Reward is to comfort and motivate those who suffer on account of Christ. It is not a “quid pro quo.”
We will let the word of God speak for itself.
First we look at the teaching from the Lord.
The Lord sets forth direct statements concerning future reward as well as the theme of faithfulness in parables.
“Blessed are those who have been persecuted for the sake of righteousness, for theirs is the kingdom of heaven. 11 Blessed are you when men cast insults at you, and persecute you, and say all kinds of evil against you falsely, on account of Me. 12 Rejoice, and be glad, for your reward in heaven is great, for so they persecuted the prophets who were before you.”
“Blessed are those who hunger and thirst for righteousness, for they shall be satisfied.”
And so in vs. 10, the pursuit of righteousness arouses opposition.
Besides laziness and ignorance this is likely the reason why some Christians do not pursue it. Personal interests and so-called self-respect are threatened and killed by experienced righteousness.
Laid out before us in this Beatitudes; the merciful, the peacemakers, the persecuted for the sake of righteousness - the disciple is not a hermit engaged in the solitary pursuit of holiness but is one engaged in society, and such engagement in the public has its costs.
The disciple is not an inaccessible hermit nor indistinguishably assimilated. He is engaged in society as salt, light, and a city. This has costs of persecution.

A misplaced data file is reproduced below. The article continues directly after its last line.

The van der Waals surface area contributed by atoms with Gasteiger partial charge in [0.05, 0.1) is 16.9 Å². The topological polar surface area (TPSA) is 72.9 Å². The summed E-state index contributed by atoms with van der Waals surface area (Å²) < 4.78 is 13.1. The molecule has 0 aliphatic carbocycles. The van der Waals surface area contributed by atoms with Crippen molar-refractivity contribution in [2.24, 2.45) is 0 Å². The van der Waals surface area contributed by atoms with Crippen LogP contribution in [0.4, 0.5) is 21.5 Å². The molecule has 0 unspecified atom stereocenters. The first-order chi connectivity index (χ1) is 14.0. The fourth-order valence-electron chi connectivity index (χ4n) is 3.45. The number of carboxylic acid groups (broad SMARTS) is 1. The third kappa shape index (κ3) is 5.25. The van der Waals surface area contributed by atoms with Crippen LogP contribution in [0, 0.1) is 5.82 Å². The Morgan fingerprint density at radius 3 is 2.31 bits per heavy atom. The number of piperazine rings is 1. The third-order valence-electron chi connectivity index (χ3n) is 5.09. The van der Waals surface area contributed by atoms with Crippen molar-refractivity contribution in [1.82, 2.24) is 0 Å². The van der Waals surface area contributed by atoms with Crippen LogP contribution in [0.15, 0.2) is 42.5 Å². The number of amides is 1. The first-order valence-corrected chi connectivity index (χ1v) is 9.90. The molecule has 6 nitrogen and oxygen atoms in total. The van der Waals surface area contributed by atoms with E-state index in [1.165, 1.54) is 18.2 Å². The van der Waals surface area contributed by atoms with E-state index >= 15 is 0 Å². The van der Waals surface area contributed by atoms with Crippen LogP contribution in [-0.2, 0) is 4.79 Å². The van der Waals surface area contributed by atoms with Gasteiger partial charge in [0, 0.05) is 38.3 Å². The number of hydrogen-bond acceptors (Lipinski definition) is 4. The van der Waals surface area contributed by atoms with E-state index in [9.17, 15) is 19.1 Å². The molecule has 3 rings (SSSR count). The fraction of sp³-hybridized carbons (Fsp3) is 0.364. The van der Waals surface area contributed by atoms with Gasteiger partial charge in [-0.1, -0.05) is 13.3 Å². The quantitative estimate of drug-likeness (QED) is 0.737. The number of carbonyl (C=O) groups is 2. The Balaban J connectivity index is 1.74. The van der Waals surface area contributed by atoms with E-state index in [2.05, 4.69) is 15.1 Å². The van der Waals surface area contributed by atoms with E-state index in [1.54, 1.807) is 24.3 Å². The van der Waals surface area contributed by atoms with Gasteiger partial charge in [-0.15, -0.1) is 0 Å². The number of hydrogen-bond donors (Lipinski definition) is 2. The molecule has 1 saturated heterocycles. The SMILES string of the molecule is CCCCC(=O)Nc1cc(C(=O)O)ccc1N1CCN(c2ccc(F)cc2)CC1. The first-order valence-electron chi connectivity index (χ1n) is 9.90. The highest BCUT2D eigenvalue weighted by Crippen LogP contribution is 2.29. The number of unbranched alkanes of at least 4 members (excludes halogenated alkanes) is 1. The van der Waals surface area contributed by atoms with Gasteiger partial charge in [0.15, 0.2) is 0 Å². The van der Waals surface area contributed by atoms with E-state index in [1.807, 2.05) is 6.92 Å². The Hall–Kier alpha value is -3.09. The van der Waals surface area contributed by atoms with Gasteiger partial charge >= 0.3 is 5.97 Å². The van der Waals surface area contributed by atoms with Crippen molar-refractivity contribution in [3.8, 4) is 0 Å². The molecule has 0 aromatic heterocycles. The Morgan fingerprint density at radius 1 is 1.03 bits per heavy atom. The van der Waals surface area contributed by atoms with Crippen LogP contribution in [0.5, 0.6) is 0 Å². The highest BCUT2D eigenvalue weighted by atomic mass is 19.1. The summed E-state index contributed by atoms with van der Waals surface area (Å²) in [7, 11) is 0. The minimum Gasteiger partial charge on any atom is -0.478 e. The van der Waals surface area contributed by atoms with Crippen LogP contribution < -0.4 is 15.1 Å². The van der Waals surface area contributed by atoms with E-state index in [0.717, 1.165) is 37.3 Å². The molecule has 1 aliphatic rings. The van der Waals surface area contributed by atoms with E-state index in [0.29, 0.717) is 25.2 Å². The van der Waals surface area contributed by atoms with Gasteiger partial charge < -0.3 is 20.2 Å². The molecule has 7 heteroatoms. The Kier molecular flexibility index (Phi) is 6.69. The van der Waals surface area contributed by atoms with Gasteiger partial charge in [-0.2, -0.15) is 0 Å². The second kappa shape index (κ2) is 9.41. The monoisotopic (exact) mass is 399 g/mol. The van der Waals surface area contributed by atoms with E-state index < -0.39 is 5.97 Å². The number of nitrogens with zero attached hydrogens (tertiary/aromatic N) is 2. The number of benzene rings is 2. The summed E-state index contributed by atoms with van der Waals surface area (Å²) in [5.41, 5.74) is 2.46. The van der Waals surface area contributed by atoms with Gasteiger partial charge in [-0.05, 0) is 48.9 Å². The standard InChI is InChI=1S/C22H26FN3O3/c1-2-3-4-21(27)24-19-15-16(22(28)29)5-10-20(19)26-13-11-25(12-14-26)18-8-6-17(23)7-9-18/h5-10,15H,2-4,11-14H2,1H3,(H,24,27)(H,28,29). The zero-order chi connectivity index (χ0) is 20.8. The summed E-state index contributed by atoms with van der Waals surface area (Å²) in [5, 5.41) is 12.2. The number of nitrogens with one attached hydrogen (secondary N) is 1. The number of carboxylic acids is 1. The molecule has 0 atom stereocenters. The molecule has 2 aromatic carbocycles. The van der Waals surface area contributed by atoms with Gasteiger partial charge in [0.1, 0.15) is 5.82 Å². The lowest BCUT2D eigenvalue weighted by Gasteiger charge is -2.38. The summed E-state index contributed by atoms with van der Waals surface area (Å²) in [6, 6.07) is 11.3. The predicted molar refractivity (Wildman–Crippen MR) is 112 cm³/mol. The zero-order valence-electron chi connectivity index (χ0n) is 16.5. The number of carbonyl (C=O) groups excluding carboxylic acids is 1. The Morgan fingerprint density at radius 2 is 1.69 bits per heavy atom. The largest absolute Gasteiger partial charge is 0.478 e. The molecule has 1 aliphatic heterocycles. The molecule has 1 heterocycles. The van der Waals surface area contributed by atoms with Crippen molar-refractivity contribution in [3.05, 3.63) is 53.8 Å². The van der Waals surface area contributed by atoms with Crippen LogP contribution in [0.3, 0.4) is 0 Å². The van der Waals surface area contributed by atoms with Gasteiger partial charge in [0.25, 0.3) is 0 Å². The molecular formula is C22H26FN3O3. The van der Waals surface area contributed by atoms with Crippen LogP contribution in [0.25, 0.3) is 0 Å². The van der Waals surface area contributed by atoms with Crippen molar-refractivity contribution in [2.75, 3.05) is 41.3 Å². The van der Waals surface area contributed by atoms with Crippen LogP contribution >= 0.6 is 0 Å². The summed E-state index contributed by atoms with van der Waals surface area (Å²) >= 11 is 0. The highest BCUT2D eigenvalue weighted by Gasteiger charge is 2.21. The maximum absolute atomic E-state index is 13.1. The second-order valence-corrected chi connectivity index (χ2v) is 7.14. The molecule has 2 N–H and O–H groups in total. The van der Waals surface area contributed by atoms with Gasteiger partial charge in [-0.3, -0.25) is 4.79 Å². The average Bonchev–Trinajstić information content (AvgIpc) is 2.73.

The statement about persecution is followed by three metaphors. First, they are different from those around them. Salt has its effect only because, and for as long as, it has a distinctive saltiness. Light is effective because of its contrast with the surrounding darkness. It is this visible distinctiveness which arouses the hostility of others and leads to the slander and persecution that the “ninth” beatitude celebrates.
But, on the other hand, it is only those who are involved with other people who will be seen to be different and so attract persecution. Salt is of no use as long as it stays in the salt cellar. Light is of no use under a bowl. It is the town conspicuously sited on the hill which people notice. And the outcome of distinctive discipleship is intended to be that other people will notice and, though sometimes they may respond with cynicism sand persecution, ultimately the light will have its effect and some will recognize and acknowledge the goodness of the God who is its source. Disciples, therefore, must be both distinctive and involved. Neither the indistinguishably assimilated nor the inaccessible hermit will fulfill the mandate of these challenging verses and know their reward in heaven is great.